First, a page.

23. Sergio Higuita Garcia (Col) EF Education-Nippo
24. Alexey Lutsenko (Kaz) Astana-Premier Tech
25. Jonas Vingegaard (Den) Jumbo-Visma.
Tour de France Overall After Stage 7:
1. Mathieu van der Poel (Ned) Alpecin-Fenix in 25:39:17
2. Wout Van Aert (Bel) Jumbo-Visma at 0:30
3. Kasper Asgreen (Den) Deceuninck – Quick-Step at 1:49
4. Matej Mohoric (Slo) Bahrain Victorious at 3:01
5. Tadej Pogacar (Slo) UAE Team Emirates at 3:43
6. Vincenzo Nibali (Ita) Trek-Segafredo at 4:12
7. Julian Alaphilippe (Fra) Deceuninck – Quick-Step at 4:23
8. Alexey Lutsenko (Kaz) Astana-Premier Tech at 4:56
9. Pierre Latour (Fra) TotalEnergies at 5:03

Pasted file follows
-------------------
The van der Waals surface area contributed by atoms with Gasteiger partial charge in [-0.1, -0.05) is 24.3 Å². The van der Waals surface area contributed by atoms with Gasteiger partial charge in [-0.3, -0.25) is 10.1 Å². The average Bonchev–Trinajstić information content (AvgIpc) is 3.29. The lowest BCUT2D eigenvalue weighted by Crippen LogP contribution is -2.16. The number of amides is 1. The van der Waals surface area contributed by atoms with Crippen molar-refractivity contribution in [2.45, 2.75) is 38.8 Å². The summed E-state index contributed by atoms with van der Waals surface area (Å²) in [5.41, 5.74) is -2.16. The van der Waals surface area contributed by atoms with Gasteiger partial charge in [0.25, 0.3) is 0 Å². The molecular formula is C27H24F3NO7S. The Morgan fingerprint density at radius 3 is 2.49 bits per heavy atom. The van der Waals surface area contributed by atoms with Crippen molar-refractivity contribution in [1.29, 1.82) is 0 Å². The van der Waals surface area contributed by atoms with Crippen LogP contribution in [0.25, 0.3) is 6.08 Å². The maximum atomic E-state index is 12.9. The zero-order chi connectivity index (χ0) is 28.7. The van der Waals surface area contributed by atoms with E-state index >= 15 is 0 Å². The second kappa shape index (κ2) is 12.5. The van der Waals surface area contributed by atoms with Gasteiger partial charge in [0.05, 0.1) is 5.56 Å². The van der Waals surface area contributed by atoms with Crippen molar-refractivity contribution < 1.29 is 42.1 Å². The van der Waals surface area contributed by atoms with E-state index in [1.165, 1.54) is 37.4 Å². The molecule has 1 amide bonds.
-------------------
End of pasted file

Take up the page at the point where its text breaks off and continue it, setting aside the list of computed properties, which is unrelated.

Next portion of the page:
10. Rigoberto Uran (Col) EF Education-Nippo at 5:04
11. Jonas Vingegaard (Den) Jumbo-Visma at 5:18
12. Richard Carapaz (Ecu) INEOS Grenadiers at 5:19
13. Geraint Thomas (GB) INEOS Grenadiers at 5:29
14. Wilco Kelderman (Ned) BORA-hansgrohe at 5:31
15. Enric Mas Nicolau (Spa) Movistar at 5:33
16. Bauke Mollema (Ned) Trek-Segafredo at 5:43
17. Jakob Fuglsang (Den) Astana-Premier Tech at 5:51
18. Toms Skujins (Lat) Trek-Segafredo at 5:54
19. David Gaudu (Fra) Groupama-FDJ at 6:10
20. Søren Kragh Andersen (Den) DSM at 6:30
21. Sergio Higuita Garcia (Col) EF Education-Nippo at 6:41
22. Pello Bilbao Lopez De Armentia (Spa) Bahrain Victorious at 6:59
23. Esteban Chaves Rubio (Col) BikeExchange
24. Sergio Henao Montoya (Col) Qhubeka-NextHash at 7:30
25. Richie Porte (Aus) INEOS Grenadiers at 7:33.